If you were raised in the tiny Himalayan kingdom of Bhutan, one of your earliest memories would
most likely be hearing the national story of the four faithful friends. The story tells of a pheasant
that found a seed, a rabbit that helped plant and water it, a monkey that fertilized and weeded it, and
an elephant that stood guard to protect it. When the tree had grown to maturity, the animals climbed
on each other’s backs, forming a pyramid, to reach into the high branches so as to collect and share
the fruit. Editing this book has made me mindful of this tale of...
This thesis is about the metaphors of the rainbow and the fogbow, investigations
and evaluations, public internet monitors, writing women, reflections and discussions
about politics, design and democracy. It is also about the ongoing re-structuring of
participation in service design within the development of eGovernment. The aim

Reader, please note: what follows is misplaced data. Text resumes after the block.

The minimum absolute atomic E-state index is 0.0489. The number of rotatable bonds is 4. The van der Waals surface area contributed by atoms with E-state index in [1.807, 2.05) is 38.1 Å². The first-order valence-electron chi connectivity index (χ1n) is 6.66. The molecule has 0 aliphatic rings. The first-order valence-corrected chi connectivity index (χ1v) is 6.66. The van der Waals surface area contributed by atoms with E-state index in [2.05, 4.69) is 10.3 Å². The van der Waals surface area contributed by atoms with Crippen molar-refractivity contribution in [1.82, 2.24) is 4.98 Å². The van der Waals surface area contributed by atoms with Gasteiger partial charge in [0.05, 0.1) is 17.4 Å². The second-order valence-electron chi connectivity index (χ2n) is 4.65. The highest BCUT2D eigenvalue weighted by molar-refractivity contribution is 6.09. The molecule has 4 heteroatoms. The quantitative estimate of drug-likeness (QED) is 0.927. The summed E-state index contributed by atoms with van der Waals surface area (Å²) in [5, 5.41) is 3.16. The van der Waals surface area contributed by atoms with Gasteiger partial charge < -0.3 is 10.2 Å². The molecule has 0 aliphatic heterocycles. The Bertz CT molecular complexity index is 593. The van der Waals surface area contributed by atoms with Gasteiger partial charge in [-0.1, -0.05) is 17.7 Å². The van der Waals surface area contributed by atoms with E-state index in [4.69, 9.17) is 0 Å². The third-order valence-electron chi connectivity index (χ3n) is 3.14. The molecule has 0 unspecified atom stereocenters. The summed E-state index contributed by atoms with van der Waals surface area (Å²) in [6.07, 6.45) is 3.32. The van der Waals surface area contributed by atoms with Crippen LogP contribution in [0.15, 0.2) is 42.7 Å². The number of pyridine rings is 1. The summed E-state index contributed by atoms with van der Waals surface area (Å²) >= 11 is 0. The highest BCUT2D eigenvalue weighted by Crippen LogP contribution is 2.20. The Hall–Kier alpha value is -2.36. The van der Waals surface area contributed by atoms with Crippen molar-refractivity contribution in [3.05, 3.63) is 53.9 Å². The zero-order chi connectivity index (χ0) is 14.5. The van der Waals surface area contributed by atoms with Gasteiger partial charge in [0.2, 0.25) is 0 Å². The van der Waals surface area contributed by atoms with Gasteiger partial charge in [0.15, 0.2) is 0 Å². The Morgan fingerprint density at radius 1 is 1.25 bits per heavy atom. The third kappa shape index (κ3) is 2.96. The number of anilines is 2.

behind the drive towards eGovernment is to modernise administration and make it
more efficient. The transformation and modernisation of public services are
proclaimed to bring about a change in services based on a ‘citizen-centred approach.
This book marks a major step forward in cognitive science, an effective way of
thinking about minds and brains that isn’t just another computer metaphor.
Many of us have been looking for such a step, but where would it come from?
One promising possibility was dynamical systems theory, which indeed is
basic to Michael Spivey’s argument here. Until now, however, dynamical
systems have had little to say about genuinely cognitive achievements such as
language, categorization, or thought.